Silence Therapeutics has Atu027 in a Phase Ib/IIa study in pancreatic cancer where it is being administered in combination with gemcitabine. The study is not powered to demonstrate improved survival, but it should establish safety and there may be indications of efficacy in terms of suppressing metastasis. Silence has also put Atu027 into a Phase Ib study in combination with cisplatin, 5-FU, and cetuximab in head & neck cancer - a cancer type where biopsies (to measure expression of the PKN-3 gene that Atu027 targets) are easier to perform.
Silence Therapeutics is also looking to start a Phase I study of Atu111 later this year, with acute lung injury being the most likely target.
These studies may not sound so exciting, but Alnylam and Isis have established precedents for starting off by establishing safety and gene expression/knockdown as valid targets for early-stage RNAi trials. With that, it is possible to say that there is a sizable potential market for a safe agent that slows or stops cancer metastasis, but it really is not possible to say that Atu027 is effective in that role.
Licensed Programs Not Likely To Move The Needle
Quark has licensed technology from Silence Therapeutics that is it using in two clinical programs, one partnered with Pfizer (PFE) for diabetic macular edema and wet age-related macular degeneration, and the other optioned to Novartis (NVS) in acute kidney injury and kidney transplantation. These are basically technology partnerships (Quark has licensed siRNA structure technology from Silence), though, so the financial rewards to Silence will be small (likely low or mid single-digit royalties).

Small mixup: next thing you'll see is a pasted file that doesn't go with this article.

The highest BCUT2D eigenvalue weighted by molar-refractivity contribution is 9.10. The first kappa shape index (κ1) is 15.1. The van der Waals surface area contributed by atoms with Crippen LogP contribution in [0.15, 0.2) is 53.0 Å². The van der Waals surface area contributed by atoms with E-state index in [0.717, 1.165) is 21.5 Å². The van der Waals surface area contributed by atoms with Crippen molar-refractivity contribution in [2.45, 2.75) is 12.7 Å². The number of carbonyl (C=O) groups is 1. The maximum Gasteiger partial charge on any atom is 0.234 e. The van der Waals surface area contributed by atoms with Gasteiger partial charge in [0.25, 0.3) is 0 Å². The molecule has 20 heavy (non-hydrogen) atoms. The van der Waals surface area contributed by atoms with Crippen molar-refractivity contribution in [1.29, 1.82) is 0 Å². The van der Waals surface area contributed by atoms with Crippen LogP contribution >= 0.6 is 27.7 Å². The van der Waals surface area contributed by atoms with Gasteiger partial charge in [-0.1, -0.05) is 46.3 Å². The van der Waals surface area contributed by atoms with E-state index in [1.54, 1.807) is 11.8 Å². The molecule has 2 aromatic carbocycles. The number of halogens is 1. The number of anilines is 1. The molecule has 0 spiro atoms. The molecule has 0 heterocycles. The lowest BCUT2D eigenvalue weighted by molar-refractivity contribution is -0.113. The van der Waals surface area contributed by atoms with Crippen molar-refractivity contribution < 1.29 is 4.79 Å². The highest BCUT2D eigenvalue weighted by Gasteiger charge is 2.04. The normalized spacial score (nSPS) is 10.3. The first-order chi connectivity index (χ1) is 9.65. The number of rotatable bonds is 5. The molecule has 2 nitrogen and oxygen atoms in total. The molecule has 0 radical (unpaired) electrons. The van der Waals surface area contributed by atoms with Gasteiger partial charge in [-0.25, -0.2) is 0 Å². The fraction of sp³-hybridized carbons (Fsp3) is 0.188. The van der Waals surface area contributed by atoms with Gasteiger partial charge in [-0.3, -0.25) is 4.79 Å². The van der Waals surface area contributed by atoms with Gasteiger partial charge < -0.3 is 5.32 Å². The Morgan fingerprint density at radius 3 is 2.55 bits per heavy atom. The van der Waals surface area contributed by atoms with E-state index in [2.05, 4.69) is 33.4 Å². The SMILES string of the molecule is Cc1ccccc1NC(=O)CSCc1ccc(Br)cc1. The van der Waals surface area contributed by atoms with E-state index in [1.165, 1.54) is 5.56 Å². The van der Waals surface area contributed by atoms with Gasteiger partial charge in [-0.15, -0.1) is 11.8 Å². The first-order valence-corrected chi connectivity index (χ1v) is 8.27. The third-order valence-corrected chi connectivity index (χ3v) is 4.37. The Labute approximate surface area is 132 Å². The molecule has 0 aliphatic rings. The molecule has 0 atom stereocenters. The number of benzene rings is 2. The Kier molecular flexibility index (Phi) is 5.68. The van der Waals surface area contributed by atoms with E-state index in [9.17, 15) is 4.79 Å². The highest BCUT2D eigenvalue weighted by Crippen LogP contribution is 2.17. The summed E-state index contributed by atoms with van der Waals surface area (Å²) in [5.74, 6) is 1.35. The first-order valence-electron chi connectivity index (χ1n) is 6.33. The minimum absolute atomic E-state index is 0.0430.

You never can quite tell what will get investors excited about RNAi stocks, though. The few analysts who do cover Silence Therapeutics seem to think that the clinical success of Alnylam and Isis are a form of validation for Silence, so it is not impossible to think that clinical success for Quark will reflect well on Silence.
Good Luck On Valuation
I will not pretend to have all the answers on how to value Silence Therapeutics. There is so little clinical data on Atu027 (and none of it relevant to efficacy) that I do not think you can really create a credible risk-adjusted model for potential revenue. A drug that can stop metastasis would very likely have billion-dollar potential (if not much more) and just a 10% chance of success would seem to support a $4 to $5 per share value.
Technology value is the real key here, but that is a decidedly slippery and subjective concept. Various licensing, acquisition, and settlement transactions in the RNAi space would seem to support the idea that delivery technology goes for at least $100 million these days, if not substantially more. Relative to Silence's current market cap of close to $300 million, then, there could be meaningful upside if Atu027 demonstrates real efficacy.
The Bottom Line
Valuation is admittedly murky when it comes to Silence Therapeutics, as it requires sizable guesses as to whether Atu027 works and what those delivery systems would be worth on the market. What's more, there are some odd things about this company - there have been more than a few executive rearrangements, a capital-sparing restructuring in April of 2011, and the curious decision to sponsor a world-class chess player.
The preclinical data on Silence Therapeutics' delivery platforms have been solid enough to make this a stock to watch, but I think you have to have a real tolerance for risk to buy in today on that basis. This very well could be a ground-floor opportunity, but the stock has already ridden the surge in RNAi optimism to a roughly 85% gain since early December, and I prefer RNAi companies with more data already in hand.